Spiced Lamb and Sweet Potato Casserole

It doesn’t really matter what you get up to in the kitchen. As far as your kid is concerned he’ll eat what he chooses, when he chooses, no matter if it’s Michelin quality food, 34 day-old hard peas he found by the skirting board or raw potatoes dipped in chocolate milk.

But apparently being a parent means you need to keep trying to get something nutritious down their little tummies *SIGH*.  As a rule of thumb I try and cook something I would not puke at the sight of, generally because most of the time I end up eating the bloody thing myself.

This week’s effort, which did not go in the bin or in my tummy (#parentwin) was a Spiced Lamb and Sweet Potato stew. This kind of cooks itself as it involves one pot _ a personal favourite _ and chopped up things that don’t need faffing about with. Because it’s sweet, small humans will generally gobble it up and the dried apricots mean loads of iron for growing brains so you’re winning.

You will need:

450 grams of lamb neck fillet

1 tin of good quality chopped tomatoes – I like the Cirio brand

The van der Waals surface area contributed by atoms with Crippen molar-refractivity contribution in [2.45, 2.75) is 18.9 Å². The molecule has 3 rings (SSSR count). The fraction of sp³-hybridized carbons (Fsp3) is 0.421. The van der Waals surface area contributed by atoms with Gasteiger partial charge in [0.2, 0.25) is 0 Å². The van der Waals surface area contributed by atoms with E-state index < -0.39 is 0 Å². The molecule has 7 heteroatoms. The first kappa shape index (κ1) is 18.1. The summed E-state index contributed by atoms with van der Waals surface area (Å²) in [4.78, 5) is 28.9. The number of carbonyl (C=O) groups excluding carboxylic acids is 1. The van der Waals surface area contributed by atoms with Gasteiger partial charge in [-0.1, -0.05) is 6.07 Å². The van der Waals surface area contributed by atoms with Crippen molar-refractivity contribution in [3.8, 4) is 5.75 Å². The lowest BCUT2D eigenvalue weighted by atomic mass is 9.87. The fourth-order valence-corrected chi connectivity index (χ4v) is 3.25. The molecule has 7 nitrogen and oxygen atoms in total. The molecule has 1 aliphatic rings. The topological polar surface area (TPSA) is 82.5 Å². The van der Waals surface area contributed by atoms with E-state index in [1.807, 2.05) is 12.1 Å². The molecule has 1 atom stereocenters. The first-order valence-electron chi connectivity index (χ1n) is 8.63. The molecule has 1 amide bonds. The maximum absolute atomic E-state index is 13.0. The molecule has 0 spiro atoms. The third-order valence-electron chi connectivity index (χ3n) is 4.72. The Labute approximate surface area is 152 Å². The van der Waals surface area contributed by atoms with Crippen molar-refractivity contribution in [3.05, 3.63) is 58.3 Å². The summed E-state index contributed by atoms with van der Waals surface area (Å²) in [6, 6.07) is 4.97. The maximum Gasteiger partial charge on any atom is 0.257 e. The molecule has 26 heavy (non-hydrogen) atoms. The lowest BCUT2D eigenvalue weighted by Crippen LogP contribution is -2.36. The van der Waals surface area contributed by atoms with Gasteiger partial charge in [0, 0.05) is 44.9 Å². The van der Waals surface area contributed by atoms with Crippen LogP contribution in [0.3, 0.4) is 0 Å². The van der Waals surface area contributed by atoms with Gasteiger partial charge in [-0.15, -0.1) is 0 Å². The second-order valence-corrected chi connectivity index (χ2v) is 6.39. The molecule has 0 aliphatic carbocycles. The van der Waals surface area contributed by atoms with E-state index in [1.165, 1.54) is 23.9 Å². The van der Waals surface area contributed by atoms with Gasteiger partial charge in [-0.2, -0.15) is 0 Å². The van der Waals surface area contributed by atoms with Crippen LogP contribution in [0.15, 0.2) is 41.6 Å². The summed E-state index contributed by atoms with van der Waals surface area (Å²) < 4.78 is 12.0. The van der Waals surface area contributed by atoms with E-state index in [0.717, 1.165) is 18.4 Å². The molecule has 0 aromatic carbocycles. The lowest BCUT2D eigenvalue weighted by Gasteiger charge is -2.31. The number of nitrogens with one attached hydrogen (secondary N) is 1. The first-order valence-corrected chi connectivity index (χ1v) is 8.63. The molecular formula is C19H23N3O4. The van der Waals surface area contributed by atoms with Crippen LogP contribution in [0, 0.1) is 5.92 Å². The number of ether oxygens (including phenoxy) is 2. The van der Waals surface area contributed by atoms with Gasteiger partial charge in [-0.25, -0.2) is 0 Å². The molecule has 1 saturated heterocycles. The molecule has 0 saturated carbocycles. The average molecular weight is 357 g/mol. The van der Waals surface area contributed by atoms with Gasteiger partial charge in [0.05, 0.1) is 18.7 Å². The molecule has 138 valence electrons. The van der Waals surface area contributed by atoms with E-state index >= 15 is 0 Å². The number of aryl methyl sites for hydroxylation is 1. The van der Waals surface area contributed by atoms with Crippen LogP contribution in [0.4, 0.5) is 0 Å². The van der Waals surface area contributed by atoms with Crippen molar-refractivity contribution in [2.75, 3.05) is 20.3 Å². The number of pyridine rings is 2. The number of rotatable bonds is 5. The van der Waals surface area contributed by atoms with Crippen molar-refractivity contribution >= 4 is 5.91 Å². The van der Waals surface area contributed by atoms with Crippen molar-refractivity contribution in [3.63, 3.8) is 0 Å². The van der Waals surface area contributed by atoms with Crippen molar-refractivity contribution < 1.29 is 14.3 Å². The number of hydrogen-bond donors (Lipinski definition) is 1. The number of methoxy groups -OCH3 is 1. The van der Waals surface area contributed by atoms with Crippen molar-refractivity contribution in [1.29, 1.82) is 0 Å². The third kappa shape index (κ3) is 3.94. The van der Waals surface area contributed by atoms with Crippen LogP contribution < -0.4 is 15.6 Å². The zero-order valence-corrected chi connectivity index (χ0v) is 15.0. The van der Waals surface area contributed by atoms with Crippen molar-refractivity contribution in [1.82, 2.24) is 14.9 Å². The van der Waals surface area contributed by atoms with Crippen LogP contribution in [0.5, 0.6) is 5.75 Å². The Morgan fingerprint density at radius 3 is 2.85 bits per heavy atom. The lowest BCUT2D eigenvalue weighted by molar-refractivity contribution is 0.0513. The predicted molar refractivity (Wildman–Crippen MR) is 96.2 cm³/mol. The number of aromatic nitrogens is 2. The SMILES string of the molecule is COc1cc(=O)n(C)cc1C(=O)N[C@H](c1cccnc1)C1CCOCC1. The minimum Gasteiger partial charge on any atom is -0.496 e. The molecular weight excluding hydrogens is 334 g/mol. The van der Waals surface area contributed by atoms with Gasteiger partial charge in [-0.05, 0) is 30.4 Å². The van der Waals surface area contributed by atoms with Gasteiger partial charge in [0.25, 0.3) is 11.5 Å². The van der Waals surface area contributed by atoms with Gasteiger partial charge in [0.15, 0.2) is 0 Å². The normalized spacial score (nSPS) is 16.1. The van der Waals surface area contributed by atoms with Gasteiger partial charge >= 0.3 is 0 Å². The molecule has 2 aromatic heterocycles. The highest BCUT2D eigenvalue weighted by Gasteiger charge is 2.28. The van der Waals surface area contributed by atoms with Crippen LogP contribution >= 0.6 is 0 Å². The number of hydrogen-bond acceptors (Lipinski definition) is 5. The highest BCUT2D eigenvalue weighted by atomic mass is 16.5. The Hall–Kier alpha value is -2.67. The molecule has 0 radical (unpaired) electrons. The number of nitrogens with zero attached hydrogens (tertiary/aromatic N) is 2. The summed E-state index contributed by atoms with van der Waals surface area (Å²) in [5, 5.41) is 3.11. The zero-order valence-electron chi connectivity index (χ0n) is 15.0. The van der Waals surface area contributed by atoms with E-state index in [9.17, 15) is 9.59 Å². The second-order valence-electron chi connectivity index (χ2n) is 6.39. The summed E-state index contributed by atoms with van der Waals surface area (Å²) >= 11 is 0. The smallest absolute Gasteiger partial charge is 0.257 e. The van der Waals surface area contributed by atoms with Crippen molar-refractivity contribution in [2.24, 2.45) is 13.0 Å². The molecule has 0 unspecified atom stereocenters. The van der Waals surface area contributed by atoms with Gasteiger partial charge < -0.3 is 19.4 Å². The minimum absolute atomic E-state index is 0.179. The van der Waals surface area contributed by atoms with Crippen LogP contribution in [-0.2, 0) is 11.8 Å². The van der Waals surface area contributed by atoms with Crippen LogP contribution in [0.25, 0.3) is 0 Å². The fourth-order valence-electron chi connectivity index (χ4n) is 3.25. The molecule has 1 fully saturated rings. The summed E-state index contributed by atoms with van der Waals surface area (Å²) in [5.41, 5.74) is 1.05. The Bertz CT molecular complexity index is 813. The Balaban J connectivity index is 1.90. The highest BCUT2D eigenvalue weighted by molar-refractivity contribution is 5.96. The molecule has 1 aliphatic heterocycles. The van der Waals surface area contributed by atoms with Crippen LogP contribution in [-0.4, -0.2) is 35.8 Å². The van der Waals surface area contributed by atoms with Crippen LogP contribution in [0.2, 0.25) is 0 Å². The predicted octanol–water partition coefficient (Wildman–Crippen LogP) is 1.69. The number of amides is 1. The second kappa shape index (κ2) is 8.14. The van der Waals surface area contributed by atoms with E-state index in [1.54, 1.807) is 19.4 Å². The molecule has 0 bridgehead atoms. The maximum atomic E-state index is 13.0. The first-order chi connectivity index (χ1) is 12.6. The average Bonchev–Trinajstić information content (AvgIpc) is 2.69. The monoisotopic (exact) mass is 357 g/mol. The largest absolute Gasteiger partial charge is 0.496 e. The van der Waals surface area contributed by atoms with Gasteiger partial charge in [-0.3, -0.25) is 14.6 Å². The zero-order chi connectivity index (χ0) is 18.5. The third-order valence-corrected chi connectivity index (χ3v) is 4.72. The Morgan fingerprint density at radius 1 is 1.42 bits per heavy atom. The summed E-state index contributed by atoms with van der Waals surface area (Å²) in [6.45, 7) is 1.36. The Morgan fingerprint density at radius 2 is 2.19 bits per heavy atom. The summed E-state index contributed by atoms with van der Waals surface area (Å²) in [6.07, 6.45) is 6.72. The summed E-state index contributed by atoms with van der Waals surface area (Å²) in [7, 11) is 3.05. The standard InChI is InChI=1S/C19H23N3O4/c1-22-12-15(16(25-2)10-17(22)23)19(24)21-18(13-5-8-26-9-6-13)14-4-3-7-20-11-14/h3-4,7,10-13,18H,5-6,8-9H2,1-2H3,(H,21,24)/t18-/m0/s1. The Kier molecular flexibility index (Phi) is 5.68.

1 large red onion

3 large sweet potatoes

3 large carrots

2 fat cloves of garlic

a generous handful of organic dried apricots

1 gel chicken stock cube

200 mls of warm water

a teaspoon of cumin

a teaspoon of mixed spice

a teaspoon of smoked paprika

2 teaspoons of oregano

a splash of olive oil

salt and pepper to taste


Peel the potatoes, onion and carrots and add to an oven proof casserole dish. Peel the garlic and use a garlic presser or chop it finely. Chop the lamb in small cubes, making sure to take out the gristle and add to the casserole dish. Add the tomatoes, stock gel cube and water. Stir it. Add the herbs and spices, salt and pepper to taste _ remember the stock cube is already salty so go easy on this if your small humans are really small_ a splash of olive oil and stir it once more.



Put the lid on the dish and place it in the oven at 160C for an hour and then bring the temperature down to 150C for another two hours or until the lamb falls apart at the touch of a fork and the sauce is thick and shiny.

This is good on its own or you can serve it with alphabet pasta or rice. For young babies you can puree it and for fussy eaters, ie most small humans, mash it up with a fork.


Disclaimer: They may eat it this week but hate it the next so it’s OK to add 3 bottles of wine to it and claim it for yourself.


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About me

Full-time working mother to one Speedy Gonzales of a little boy trying to keep her sanity, pay check and clean hair. On most days.


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